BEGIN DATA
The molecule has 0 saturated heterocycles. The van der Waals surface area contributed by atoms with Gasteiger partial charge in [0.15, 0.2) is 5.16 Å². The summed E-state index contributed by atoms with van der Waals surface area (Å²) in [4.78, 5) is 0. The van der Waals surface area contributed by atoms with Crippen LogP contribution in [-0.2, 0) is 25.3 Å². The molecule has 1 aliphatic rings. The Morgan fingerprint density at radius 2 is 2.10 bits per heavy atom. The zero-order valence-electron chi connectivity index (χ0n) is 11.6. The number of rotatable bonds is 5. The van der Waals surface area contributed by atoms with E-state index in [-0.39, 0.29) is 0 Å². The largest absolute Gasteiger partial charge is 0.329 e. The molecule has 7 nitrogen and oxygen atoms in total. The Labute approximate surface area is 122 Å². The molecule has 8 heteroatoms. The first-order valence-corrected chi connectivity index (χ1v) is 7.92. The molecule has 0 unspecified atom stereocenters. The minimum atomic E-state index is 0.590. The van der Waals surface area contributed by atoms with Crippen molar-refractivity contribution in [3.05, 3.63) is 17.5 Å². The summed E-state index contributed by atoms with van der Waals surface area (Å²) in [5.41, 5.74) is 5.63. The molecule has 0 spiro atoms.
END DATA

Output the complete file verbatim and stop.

The molecule has 0 saturated heterocycles. The van der Waals surface area contributed by atoms with Gasteiger partial charge in [0.15, 0.2) is 5.16 Å². The summed E-state index contributed by atoms with van der Waals surface area (Å²) in [4.78, 5) is 0. The van der Waals surface area contributed by atoms with Crippen LogP contribution in [-0.2, 0) is 25.3 Å². The molecule has 1 aliphatic rings. The Morgan fingerprint density at radius 2 is 2.10 bits per heavy atom. The zero-order valence-electron chi connectivity index (χ0n) is 11.6. The number of rotatable bonds is 5. The van der Waals surface area contributed by atoms with E-state index in [-0.39, 0.29) is 0 Å². The largest absolute Gasteiger partial charge is 0.329 e. The molecule has 7 nitrogen and oxygen atoms in total. The Labute approximate surface area is 122 Å². The molecule has 8 heteroatoms. The first-order valence-corrected chi connectivity index (χ1v) is 7.92. The molecule has 0 unspecified atom stereocenters. The minimum atomic E-state index is 0.590. The van der Waals surface area contributed by atoms with Crippen molar-refractivity contribution in [3.05, 3.63) is 17.5 Å². The summed E-state index contributed by atoms with van der Waals surface area (Å²) in [5.41, 5.74) is 5.63. The molecule has 0 spiro atoms.